Mr. Lamb is a freelance pharmacy writer living in Virginia Beach, Virginia, and president of Thorough Cursor Inc.
These statistics are indicative of a trend illustrated in Table 13-6 for pharmacists, prescribers, and patients to opt for generics. With about 75% of reference drugs listed in the Orange Book having at least 1 generic equivalent approved by the FDA, however, considerable room for growth still exists in the generic drug market.
A key to realizing this growth is in changing some patients' negative views of the efficacy and safety of generics. Pharmacists have a role to play in this, with the payoff being increased adherence to medication therapy.
In a 2006 Wall Street Journal Online/Harris Interactive poll, 68% of more than 2200 US adults who regularly purchase prescription medication said that they would be at least somewhat likely to choose generics over brand name drug products when given a chance.7 An earlier survey by the same organization indicated that their number-1 reason for preferring a generic was that it "was less expensive" than its branded counterpart.
These data, along with opinions expressed in recent surveys of German and Norwegian patients, confirm that patients worldwide understand at least 1 thing about generic drugs very well: they are inexpensive.8,9
This perception of "cheapness," however, can unfortunately extend beyond price to quality. As the authors of the Norwegian study noted, "Generic substitution, for a number of patients, is not considered an equal alternative to branded drugs."9 More than 1 in 5 of the individuals surveyed had reported "an overall negative experience" with a substituted generic. Such negativity has persisted for decades. A report in the June 1980 issue of Journal of Consumer Affairs notes that patients, pharmacists, and physicians in Alabama expressed concerns about generic drugs' "safety, liability, and manufacturer performance."10
The FDA cites the following as the foremost "myths" patients continue to believe about generic drugs:
The agency offers the checklist in Table 2 as a tool pharmacists can use to dispel these myths. Other freely available patient education materials can be found at www.fda.gov/cder/consumerinfo/generic_all_resources.htm.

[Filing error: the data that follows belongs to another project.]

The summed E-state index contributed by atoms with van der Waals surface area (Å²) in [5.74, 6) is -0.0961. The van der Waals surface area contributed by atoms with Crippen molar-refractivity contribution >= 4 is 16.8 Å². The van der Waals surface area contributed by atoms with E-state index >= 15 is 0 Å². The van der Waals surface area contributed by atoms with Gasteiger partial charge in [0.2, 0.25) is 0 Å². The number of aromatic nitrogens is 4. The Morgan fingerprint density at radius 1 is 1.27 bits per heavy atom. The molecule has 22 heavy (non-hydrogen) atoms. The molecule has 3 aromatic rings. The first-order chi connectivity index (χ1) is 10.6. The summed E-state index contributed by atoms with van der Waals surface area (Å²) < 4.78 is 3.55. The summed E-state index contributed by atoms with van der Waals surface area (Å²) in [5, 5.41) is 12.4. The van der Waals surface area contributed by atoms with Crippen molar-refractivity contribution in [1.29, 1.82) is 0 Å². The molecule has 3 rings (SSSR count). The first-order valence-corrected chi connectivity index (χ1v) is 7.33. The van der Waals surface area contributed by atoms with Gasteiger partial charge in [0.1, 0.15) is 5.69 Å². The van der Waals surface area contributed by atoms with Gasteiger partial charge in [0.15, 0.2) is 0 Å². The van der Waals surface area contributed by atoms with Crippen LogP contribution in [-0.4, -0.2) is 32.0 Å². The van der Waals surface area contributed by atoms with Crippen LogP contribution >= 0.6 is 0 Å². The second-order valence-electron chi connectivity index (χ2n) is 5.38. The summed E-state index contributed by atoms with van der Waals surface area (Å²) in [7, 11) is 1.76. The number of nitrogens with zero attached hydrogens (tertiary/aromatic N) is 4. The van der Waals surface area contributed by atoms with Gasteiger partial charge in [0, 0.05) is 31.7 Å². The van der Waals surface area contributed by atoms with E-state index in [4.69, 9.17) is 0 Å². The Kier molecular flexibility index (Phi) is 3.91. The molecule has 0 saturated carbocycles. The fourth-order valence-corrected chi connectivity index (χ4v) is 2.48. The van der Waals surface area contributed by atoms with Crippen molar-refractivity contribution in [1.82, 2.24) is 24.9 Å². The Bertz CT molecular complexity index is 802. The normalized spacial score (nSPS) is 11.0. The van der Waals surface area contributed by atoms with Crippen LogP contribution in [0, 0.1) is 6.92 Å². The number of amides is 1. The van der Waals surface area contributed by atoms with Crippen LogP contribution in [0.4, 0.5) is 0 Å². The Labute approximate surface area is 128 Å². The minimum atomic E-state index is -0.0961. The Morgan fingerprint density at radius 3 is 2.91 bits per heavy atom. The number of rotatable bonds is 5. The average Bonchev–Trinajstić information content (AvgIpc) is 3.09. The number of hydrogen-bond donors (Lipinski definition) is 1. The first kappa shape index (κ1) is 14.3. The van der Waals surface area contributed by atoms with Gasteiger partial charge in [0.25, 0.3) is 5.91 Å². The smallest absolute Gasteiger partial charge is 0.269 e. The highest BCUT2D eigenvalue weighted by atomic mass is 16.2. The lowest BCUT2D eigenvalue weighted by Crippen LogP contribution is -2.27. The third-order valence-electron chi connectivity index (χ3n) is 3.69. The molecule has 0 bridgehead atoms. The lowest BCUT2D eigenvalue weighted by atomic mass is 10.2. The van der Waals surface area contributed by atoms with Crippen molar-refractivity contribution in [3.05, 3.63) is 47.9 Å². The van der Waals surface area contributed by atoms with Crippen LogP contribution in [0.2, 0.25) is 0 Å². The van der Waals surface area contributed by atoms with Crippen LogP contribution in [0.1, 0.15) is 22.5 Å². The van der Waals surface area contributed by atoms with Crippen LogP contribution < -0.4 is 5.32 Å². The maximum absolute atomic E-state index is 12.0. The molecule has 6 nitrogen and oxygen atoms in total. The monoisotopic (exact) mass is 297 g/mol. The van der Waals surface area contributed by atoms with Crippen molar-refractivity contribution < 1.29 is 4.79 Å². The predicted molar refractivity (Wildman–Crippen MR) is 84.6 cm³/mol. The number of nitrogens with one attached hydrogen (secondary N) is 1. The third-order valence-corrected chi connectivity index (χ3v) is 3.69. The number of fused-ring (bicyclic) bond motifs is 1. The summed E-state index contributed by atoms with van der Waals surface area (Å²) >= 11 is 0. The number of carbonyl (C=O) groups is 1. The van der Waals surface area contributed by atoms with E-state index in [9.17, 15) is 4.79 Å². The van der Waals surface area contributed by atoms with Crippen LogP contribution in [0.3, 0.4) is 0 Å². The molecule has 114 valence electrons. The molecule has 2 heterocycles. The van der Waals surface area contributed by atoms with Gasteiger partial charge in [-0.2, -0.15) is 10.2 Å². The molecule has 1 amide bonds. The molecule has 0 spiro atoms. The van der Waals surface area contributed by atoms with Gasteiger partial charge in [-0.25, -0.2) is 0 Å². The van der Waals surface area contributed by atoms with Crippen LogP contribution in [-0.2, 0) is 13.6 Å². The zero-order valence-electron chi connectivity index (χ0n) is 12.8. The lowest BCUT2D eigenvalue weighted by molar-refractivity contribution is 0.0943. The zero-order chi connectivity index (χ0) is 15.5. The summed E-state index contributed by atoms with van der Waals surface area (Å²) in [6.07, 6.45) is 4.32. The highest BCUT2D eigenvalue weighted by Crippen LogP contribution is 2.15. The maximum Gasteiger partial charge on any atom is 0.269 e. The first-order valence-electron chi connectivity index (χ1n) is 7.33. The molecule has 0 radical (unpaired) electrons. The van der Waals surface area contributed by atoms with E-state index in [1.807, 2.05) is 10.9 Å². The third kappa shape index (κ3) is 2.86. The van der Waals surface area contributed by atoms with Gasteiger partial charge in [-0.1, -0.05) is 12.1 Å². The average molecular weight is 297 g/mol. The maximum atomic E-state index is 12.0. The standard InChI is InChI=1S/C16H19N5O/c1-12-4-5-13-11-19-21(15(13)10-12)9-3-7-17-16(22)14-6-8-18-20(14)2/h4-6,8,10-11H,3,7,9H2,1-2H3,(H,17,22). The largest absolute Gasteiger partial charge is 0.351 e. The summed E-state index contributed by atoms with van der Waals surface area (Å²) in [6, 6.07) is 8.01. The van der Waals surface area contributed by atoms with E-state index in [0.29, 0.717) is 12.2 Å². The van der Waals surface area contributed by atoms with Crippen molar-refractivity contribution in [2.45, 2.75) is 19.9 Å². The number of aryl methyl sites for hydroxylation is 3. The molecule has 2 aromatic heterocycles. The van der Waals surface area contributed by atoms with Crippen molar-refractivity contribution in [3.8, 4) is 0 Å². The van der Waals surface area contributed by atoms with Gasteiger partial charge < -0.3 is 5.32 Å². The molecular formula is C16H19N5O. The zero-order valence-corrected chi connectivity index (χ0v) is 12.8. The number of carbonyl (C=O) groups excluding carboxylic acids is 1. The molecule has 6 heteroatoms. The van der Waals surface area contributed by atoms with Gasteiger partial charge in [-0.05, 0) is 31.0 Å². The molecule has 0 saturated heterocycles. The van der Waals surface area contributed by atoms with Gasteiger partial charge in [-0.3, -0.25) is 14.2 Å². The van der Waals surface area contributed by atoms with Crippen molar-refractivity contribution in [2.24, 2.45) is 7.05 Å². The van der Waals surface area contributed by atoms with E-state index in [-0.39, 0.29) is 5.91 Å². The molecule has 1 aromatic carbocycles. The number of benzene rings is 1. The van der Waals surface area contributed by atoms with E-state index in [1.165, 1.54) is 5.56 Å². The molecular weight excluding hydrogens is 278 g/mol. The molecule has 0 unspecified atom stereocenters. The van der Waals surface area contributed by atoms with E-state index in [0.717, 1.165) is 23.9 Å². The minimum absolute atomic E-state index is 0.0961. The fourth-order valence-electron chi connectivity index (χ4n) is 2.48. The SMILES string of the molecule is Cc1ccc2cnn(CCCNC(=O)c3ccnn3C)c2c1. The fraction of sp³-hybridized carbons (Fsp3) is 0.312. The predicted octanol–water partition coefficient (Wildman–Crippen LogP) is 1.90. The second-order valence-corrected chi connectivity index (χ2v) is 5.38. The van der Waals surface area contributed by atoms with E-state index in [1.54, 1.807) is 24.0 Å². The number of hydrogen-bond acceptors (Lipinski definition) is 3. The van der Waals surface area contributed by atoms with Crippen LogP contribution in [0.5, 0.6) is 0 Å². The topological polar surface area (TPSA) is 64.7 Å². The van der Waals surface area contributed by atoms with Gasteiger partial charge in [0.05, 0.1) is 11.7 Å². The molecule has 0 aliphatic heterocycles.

Patients' questions regarding generic drugs may not be limited to just quality, of course. Dosages of the same drug from different manufacturers will have different colors, shapes, and markings, and may sometimes differ in taste. Pharmacists must be ready to confirm that the generic product each patient receives is equivalent to what the patient has received previously and to discuss how characteristics such as tablet shape will not affect how a drug works. At the same time, all patient reports of problems with new products must be taken seriously.
Although the influence that health care providers have over patients' choice of generics has been found to be limited, this influence is by no means insignificant. Twenty-eight percent of US patients who chose an unbranded product said they did so primarily because their pharmacist or physician recommended doing so or had assured them that a generic would work as well as a brand.12 Also, while acknowledging that "the patient view that inexpensive drugs [are] inferior may be difficult to rectify in the short term," authors of the report on German patients' views noted that health care providers "are in an ideal position to inform their patients adequately about the equivalence of brand name and generic drugs."8
Researchers at RAND Corporation recently conducted a meta-analysis of published studies of how insurance plan rules regarding copayments and coverage limitations affected patients' pharmacy use, drug spending, and health outcomes. Writing in the July 4, 2007, issue of the Journal of the American Medical Association, the researchers reported that findings from 132 studies showed that "increased cost sharing is associated with lower rates of drug treatment, worse adherence among existing users, and more frequent discontinuation of therapy. For each 10% increase in cost sharing, prescription drug spending decreases by 2% to 6%, depending on class of drug and condition of the patient."13 The researchers also determined that lower drug spending was positively associated with higher spending on other medical services such as hospitalizations, especially among patients with congestive heart failure, high cholesterol, diabetes, and schizophrenia.